The past, present and future of the CubeSat microsatellite technology is explored, with a particular emphasis upon the efforts of venturing beyond our own world by the Center for Advanced Energy Studies by Idaho National Laboratory.
The final eight candidates for a highly desirable corporate job are locked together in an exam room and given a test with one question. It seems simple yet confusing that soon, tensions begin to unravel.
Four mathematicians who do not know each other are invited by a mysterious host on the pretext of resolving a great enigma. The room in which they find themselves turns out to be a ... See full summary »
The story revolves around the passengers of a yachting trip in the Atlantic Ocean who, when struck by mysterious weather conditions, jump to another ship only to experience greater havoc on the open seas.
When Rains, Haskell and Meyerhold enter the cube with a dead body, Haskell suggests he starved to death, with Rains replying "God, I'm hungry". This is a reference to Cube²: Hypercube (2002), where a character complained of hunger and killed a fellow captive and ate him. See more »
When Wynn says he can help the team avoid the traps of the cube, Rains pushes him back into the wall. On impact, you can see the supposedly metal wall behind him move. See more »
Well, after glancing over a few of these comments...there aren't a lot of people who actually like this film. Which I am personally quite surprised at as me and my boyfriend found this film to be the best of the Cube series.
I got the Cube box set for Christmas and I always look forward to watching a good movie. I had already seen Cube 1, so not much shocked me...bearing in mind, the first time I watched it, I was fairly disturbed...putting myself in their position...waking up in a huge cube not knowing how you got there.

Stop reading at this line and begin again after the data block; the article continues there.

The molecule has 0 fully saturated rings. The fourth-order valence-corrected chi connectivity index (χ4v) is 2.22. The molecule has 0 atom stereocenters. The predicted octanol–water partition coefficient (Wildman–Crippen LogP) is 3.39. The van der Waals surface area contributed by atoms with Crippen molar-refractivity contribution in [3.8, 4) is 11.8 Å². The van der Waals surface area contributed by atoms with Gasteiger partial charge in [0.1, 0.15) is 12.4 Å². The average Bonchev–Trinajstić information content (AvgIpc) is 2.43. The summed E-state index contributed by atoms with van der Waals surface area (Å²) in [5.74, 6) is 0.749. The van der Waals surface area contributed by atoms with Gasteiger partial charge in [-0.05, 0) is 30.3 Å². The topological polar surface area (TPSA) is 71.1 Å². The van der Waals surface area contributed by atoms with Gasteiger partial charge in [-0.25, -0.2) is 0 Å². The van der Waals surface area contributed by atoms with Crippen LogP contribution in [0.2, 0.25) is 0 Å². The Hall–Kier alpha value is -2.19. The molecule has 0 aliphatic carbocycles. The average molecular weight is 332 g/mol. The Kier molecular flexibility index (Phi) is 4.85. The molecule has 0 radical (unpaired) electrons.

Then there was Cube 2, not much happened in this film...I didn't like the fact there weren't any traps as good as the first film.
Then there is Cube Zero...a film that can get very confusing in places, but pieces itself together gradually, and actually explains WHY these people are in the cube, how they got there, and what happens when/if they get out. In Cube Zero, there are 2 guys hired to watch over the people in the Cube...they have files on what looks like everyone who has ever been in the Cube...you ask yourself "why would anyone want to watch over a bunch of people dieing in a cube?"...well you find that out also.
I personally think that the makers of the 'SAW' series got some of their ideas from the Cube series. I mean, when you think about it...strangers waking up in a room, not knowing how they got there at first, having to find a way out of this rooms else they'll die. Pretty similar scenarios if you ask me.
I'm not going to go into too much detail, as I don't really want to confuse people...but it's advised that you definitely must see the first one to make a connection to Cube Zero.
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